Pavlina R. Tcherneva at the Levy Economics Institute has written a primer on one approach: The Case for a Job Guarantee. Although never implemented, a guaranteed job has been an idea supported by left-of-center reformers for nearly nine decades. In a 2018 working paper—“The Job Guarantee: Design, Jobs, and Implementation”—Tcherneva sums up:
For the purposes of this paper full employment is defined as a situation where any person of legal working age who wants to work is able to obtain employment at a living wage and decent working conditions. This includes but is not limited to new entrants in the labor market, people in “hidden unemployment” who are not normally counted in the official statistics, and individuals who are employed involuntarily in part-time working arrangements or other forms of precarious work.[…]
A problem that is best understood as a silent epidemic: There is a distinct and discernable geographical pattern and propagation mechanism of unemployment, which mimics the behavior of a virus or mass contagion (Tcherneva 2017). Joblessness behaves like a disease and generates large social, health, and economic costs..
A problem that is already “paid for”: The costs of these social and economic ills—both in real and financial terms—are already “paid for” by the economy and society at large.
A problem by design and a public sector failure: Unemployment is a problem created by concrete policy measures (targeting a non-accelerating rate of unemployment [NAIRU], austerity policies). The government has chosen an explicit policy of keeping a percentage of the population in involuntary unemployment (the NAIRU is a policy benchmark). The government is also responsible for supporting the unemployed, i.e., the unemployed are already in the public sector. Government, public institutions, and civil society are not only paying the direct cost of unemployment, but more importantly are already bearing the large associated real costs of unemployment.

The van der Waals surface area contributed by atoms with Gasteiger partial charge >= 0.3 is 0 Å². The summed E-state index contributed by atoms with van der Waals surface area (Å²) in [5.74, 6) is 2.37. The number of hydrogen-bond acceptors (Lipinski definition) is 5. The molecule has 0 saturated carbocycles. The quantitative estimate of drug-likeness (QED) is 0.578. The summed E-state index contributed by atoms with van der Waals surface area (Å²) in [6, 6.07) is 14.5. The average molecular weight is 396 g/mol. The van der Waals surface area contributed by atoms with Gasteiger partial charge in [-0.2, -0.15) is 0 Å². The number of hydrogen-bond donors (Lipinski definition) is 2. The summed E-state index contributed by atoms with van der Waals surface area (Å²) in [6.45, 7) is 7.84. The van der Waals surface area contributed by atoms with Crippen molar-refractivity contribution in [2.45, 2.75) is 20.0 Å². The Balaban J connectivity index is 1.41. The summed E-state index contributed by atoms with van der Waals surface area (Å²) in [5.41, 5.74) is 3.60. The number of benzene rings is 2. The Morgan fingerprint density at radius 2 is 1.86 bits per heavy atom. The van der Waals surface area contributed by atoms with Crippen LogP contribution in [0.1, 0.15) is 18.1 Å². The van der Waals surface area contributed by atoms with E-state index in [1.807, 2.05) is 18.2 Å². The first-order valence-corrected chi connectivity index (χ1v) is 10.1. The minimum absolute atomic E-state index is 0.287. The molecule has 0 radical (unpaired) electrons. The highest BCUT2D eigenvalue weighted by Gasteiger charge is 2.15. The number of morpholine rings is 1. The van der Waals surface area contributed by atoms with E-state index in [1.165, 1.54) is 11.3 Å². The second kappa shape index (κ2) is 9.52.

A moral failure: Unemployment has been used as the main bulwark against inflation and economic instability and is considered a “necessary evil.” The idea that some people will necessarily lose their jobs and livelihoods in the fight against other economic ills isa profound moral failure of the economics profession.
Such a reform or anything close to it would, of course, require a major shift in attitudes and a much larger Democratic congressional majority. And while most Republicans would be dead set against anything like this, many Democrats would also need serious convincing to sign on for such a big switch. But when it comes to the economic well-being of the entire U.S. population, just making small adjustments around the edges won’t cut it. That past way of dealing with the situation is one of the reasons we have so many chronic economic problems, which come into sharper focus every time there is an acute crisis. And yet we repeatedly ignore Saul Alinsky’s dictum of “Never let a crisis go to waste.” We can do better.